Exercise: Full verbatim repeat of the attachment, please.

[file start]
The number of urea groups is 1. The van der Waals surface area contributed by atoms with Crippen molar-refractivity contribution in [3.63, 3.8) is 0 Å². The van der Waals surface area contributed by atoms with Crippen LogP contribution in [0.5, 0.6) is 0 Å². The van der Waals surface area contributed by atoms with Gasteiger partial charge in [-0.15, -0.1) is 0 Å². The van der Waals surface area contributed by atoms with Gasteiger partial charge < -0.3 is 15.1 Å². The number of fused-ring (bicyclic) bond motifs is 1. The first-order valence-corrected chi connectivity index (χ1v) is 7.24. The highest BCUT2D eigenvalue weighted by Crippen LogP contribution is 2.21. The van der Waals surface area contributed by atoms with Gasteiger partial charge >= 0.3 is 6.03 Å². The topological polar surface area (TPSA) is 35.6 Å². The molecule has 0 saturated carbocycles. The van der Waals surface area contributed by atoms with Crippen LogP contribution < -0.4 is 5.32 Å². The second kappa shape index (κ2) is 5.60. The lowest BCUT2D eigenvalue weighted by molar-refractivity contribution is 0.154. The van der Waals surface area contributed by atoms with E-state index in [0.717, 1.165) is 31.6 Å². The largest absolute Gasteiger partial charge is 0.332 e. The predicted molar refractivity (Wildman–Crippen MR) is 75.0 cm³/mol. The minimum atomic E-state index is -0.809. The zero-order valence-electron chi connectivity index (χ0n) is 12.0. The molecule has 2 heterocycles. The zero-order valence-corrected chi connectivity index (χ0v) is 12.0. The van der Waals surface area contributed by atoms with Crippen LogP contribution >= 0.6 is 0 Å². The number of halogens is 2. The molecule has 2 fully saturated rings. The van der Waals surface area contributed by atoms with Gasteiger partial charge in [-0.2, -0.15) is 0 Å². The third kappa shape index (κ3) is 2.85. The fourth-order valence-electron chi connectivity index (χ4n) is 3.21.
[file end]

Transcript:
The number of urea groups is 1. The van der Waals surface area contributed by atoms with Crippen molar-refractivity contribution in [3.63, 3.8) is 0 Å². The van der Waals surface area contributed by atoms with Crippen LogP contribution in [0.5, 0.6) is 0 Å². The van der Waals surface area contributed by atoms with Gasteiger partial charge in [-0.15, -0.1) is 0 Å². The van der Waals surface area contributed by atoms with Gasteiger partial charge < -0.3 is 15.1 Å². The number of fused-ring (bicyclic) bond motifs is 1. The first-order valence-corrected chi connectivity index (χ1v) is 7.24. The highest BCUT2D eigenvalue weighted by Crippen LogP contribution is 2.21. The van der Waals surface area contributed by atoms with Gasteiger partial charge >= 0.3 is 6.03 Å². The topological polar surface area (TPSA) is 35.6 Å². The molecule has 0 saturated carbocycles. The van der Waals surface area contributed by atoms with Crippen LogP contribution < -0.4 is 5.32 Å². The second kappa shape index (κ2) is 5.60. The lowest BCUT2D eigenvalue weighted by molar-refractivity contribution is 0.154. The van der Waals surface area contributed by atoms with E-state index in [0.717, 1.165) is 31.6 Å². The largest absolute Gasteiger partial charge is 0.332 e. The predicted molar refractivity (Wildman–Crippen MR) is 75.0 cm³/mol. The minimum atomic E-state index is -0.809. The zero-order valence-electron chi connectivity index (χ0n) is 12.0. The molecule has 2 heterocycles. The zero-order valence-corrected chi connectivity index (χ0v) is 12.0. The van der Waals surface area contributed by atoms with Crippen LogP contribution >= 0.6 is 0 Å². The number of halogens is 2. The molecule has 2 fully saturated rings. The van der Waals surface area contributed by atoms with Gasteiger partial charge in [-0.2, -0.15) is 0 Å². The third kappa shape index (κ3) is 2.85. The fourth-order valence-electron chi connectivity index (χ4n) is 3.21.